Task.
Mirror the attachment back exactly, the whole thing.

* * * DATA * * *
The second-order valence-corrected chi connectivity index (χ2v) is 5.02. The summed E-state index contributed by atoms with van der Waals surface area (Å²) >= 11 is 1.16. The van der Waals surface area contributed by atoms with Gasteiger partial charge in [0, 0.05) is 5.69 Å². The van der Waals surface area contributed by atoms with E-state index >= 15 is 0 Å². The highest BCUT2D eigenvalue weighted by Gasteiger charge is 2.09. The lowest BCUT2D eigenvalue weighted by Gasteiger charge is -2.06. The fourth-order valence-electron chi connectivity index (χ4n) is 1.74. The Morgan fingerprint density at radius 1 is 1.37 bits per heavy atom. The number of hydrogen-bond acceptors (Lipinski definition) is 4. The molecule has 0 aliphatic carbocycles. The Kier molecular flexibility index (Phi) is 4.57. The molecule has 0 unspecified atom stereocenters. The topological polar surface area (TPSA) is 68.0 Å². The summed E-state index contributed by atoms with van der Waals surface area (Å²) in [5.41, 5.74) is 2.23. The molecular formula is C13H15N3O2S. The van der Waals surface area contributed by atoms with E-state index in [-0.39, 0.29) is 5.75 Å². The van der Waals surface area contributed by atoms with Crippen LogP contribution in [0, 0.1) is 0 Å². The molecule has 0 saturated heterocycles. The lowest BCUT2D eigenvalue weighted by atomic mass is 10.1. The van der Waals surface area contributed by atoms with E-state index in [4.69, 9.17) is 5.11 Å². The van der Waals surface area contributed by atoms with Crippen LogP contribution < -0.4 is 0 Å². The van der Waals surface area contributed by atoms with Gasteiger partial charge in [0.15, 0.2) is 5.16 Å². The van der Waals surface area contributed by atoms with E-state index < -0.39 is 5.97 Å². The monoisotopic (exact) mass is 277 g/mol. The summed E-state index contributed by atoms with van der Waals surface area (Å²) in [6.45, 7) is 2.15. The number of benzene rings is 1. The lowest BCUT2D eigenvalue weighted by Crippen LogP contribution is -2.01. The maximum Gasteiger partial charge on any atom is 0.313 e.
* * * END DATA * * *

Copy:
The second-order valence-corrected chi connectivity index (χ2v) is 5.02. The summed E-state index contributed by atoms with van der Waals surface area (Å²) >= 11 is 1.16. The van der Waals surface area contributed by atoms with Gasteiger partial charge in [0, 0.05) is 5.69 Å². The van der Waals surface area contributed by atoms with E-state index >= 15 is 0 Å². The highest BCUT2D eigenvalue weighted by Gasteiger charge is 2.09. The lowest BCUT2D eigenvalue weighted by Gasteiger charge is -2.06. The fourth-order valence-electron chi connectivity index (χ4n) is 1.74. The Morgan fingerprint density at radius 1 is 1.37 bits per heavy atom. The number of hydrogen-bond acceptors (Lipinski definition) is 4. The molecule has 0 aliphatic carbocycles. The Kier molecular flexibility index (Phi) is 4.57. The molecule has 0 unspecified atom stereocenters. The topological polar surface area (TPSA) is 68.0 Å². The summed E-state index contributed by atoms with van der Waals surface area (Å²) in [5.41, 5.74) is 2.23. The molecular formula is C13H15N3O2S. The van der Waals surface area contributed by atoms with E-state index in [-0.39, 0.29) is 5.75 Å². The van der Waals surface area contributed by atoms with Crippen LogP contribution in [0, 0.1) is 0 Å². The molecule has 0 saturated heterocycles. The lowest BCUT2D eigenvalue weighted by atomic mass is 10.1. The van der Waals surface area contributed by atoms with E-state index in [4.69, 9.17) is 5.11 Å². The van der Waals surface area contributed by atoms with Crippen LogP contribution < -0.4 is 0 Å². The van der Waals surface area contributed by atoms with Gasteiger partial charge in [0.15, 0.2) is 5.16 Å². The van der Waals surface area contributed by atoms with E-state index < -0.39 is 5.97 Å². The monoisotopic (exact) mass is 277 g/mol. The summed E-state index contributed by atoms with van der Waals surface area (Å²) in [6.45, 7) is 2.15. The number of benzene rings is 1. The lowest BCUT2D eigenvalue weighted by Crippen LogP contribution is -2.01. The maximum Gasteiger partial charge on any atom is 0.313 e.